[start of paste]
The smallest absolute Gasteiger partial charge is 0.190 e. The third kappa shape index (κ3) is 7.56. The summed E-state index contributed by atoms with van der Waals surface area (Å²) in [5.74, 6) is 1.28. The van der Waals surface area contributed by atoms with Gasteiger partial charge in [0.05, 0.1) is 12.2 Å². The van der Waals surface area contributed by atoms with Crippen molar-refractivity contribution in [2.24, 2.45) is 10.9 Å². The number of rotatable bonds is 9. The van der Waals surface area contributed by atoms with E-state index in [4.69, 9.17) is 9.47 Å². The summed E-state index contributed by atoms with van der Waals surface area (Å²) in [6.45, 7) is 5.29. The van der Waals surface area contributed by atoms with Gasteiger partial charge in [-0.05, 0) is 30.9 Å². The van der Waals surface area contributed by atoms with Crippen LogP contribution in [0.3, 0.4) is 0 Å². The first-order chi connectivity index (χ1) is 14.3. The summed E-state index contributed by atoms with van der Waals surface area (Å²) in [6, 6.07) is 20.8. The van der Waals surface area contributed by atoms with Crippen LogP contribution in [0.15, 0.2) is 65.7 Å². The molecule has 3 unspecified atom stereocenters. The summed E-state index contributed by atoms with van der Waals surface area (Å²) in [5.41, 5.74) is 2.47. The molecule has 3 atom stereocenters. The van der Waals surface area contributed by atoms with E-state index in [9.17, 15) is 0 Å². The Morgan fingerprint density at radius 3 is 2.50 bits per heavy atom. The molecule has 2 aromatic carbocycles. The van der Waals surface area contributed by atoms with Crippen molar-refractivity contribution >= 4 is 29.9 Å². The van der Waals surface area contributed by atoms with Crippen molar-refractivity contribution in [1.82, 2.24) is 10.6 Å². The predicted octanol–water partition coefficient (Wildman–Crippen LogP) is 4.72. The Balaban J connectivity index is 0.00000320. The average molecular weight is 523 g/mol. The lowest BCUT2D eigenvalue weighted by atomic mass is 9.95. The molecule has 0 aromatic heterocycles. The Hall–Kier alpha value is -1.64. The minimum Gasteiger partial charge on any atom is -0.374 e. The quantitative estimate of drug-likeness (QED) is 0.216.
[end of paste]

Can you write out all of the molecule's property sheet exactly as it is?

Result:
The smallest absolute Gasteiger partial charge is 0.190 e. The third kappa shape index (κ3) is 7.56. The summed E-state index contributed by atoms with van der Waals surface area (Å²) in [5.74, 6) is 1.28. The van der Waals surface area contributed by atoms with Gasteiger partial charge in [0.05, 0.1) is 12.2 Å². The van der Waals surface area contributed by atoms with Crippen molar-refractivity contribution in [2.24, 2.45) is 10.9 Å². The number of rotatable bonds is 9. The van der Waals surface area contributed by atoms with E-state index in [4.69, 9.17) is 9.47 Å². The summed E-state index contributed by atoms with van der Waals surface area (Å²) in [6.45, 7) is 5.29. The van der Waals surface area contributed by atoms with Gasteiger partial charge in [-0.05, 0) is 30.9 Å². The van der Waals surface area contributed by atoms with Crippen LogP contribution in [0.3, 0.4) is 0 Å². The first-order chi connectivity index (χ1) is 14.3. The summed E-state index contributed by atoms with van der Waals surface area (Å²) in [6, 6.07) is 20.8. The van der Waals surface area contributed by atoms with Crippen LogP contribution in [0.15, 0.2) is 65.7 Å². The molecule has 3 unspecified atom stereocenters. The summed E-state index contributed by atoms with van der Waals surface area (Å²) in [5.41, 5.74) is 2.47. The molecule has 3 atom stereocenters. The van der Waals surface area contributed by atoms with E-state index in [9.17, 15) is 0 Å². The Morgan fingerprint density at radius 3 is 2.50 bits per heavy atom. The molecule has 2 aromatic carbocycles. The van der Waals surface area contributed by atoms with Crippen molar-refractivity contribution >= 4 is 29.9 Å². The van der Waals surface area contributed by atoms with Crippen molar-refractivity contribution in [1.82, 2.24) is 10.6 Å². The predicted octanol–water partition coefficient (Wildman–Crippen LogP) is 4.72. The Balaban J connectivity index is 0.00000320. The average molecular weight is 523 g/mol. The lowest BCUT2D eigenvalue weighted by atomic mass is 9.95. The molecule has 0 aromatic heterocycles. The Hall–Kier alpha value is -1.64. The minimum Gasteiger partial charge on any atom is -0.374 e. The quantitative estimate of drug-likeness (QED) is 0.216.